“This series of photos from the National Academy of Sciences shows a dog being asked for its paw and obeying, left. In the second photo, the dog watches its partner in the experiment receive a food reward that it didn’t receive. In the third photo, the dog refuses to give its paw and avoids looking at the experimenter.” Source of caption and photos: online version of the Omaha World-Herald article quoted and cited below.
(p. 2A) Ask them to do a trick, and they’ll give it a try. For a reward, they’ll happily keep at it.
But if one dog gets no reward and then sees another dog get a treat for doing the same trick, just try to get the first one to do it again.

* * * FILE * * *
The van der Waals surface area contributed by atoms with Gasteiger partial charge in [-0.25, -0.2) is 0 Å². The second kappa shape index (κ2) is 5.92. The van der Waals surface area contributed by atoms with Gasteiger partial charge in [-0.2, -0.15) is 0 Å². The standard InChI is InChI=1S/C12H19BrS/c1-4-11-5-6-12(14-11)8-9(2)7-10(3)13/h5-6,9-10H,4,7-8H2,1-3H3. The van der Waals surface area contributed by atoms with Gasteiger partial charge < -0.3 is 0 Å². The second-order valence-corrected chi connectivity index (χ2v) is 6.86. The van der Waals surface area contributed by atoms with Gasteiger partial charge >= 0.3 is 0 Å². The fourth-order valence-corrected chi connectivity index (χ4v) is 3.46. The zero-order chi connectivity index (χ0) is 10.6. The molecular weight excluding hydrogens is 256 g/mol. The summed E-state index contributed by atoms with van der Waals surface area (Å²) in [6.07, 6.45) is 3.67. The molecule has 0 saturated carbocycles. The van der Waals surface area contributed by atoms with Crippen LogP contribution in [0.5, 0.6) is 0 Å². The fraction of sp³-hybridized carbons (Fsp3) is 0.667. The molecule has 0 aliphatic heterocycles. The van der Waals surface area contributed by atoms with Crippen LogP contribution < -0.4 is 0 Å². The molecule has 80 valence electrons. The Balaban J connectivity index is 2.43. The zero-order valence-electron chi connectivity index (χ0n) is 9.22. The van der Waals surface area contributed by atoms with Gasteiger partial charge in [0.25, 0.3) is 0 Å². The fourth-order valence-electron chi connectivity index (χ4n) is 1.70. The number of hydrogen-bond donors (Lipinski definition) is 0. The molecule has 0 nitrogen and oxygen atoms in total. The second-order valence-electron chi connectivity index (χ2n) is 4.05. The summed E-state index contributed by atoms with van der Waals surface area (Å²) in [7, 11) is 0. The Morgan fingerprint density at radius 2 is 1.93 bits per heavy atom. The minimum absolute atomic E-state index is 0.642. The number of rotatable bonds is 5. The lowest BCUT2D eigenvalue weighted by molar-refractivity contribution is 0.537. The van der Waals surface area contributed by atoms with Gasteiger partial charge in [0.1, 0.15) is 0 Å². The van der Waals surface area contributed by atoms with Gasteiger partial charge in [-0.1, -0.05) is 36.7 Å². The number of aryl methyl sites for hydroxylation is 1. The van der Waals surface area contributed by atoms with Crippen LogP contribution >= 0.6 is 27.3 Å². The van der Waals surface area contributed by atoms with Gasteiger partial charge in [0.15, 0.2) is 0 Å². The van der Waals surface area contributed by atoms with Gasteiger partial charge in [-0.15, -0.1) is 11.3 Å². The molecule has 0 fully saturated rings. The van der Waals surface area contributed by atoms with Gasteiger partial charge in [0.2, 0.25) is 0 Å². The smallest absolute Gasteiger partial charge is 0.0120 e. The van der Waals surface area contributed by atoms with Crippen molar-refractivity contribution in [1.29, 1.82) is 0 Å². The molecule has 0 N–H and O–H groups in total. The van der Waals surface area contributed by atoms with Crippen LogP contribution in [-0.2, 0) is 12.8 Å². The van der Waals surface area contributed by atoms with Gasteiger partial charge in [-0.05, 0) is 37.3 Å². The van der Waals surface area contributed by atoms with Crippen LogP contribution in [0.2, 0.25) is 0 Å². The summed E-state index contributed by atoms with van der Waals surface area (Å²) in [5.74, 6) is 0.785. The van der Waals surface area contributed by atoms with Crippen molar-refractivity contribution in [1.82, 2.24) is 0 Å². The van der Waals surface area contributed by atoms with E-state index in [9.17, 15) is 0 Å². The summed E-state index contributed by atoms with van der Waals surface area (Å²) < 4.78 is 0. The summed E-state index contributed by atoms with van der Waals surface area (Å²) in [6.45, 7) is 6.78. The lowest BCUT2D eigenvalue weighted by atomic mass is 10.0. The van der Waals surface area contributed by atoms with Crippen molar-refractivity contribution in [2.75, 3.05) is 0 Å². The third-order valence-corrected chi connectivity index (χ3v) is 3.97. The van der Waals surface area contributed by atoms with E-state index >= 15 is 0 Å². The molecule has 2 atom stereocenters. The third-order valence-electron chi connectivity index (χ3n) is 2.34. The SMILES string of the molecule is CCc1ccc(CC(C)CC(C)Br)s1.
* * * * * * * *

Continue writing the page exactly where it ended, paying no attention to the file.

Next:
Indeed, the animal may turn away and refuse to look at you.
Dogs, like people and monkeys, seem to have a sense of fairness.
. . .
In the experiments described in today’s edition of Proceedings of the National Academy of Sciences, Range and colleagues experimented with dogs that understood the command “paw” to place a paw in the hand of a researcher. It’s the same game as teaching a dog to “shake hands.”
. . .
The dogs sat side by side with an experimenter in front of them. In front of the experimenter was a divided food bowl with pieces of sausage on one side and brown bread on the other.
The dogs were asked to shake hands and could see what reward the other dog received.
When one dog got a reward and the other didn’t, the unrewarded animal stopped playing.
For the full story, see:
Associated Press. “It’s a Dog’s Life Only When Someone Else Gets Treat.” Omaha World-Herald (Tues., Dec. 9, 2008): 2A.
(Note: ellipses added.)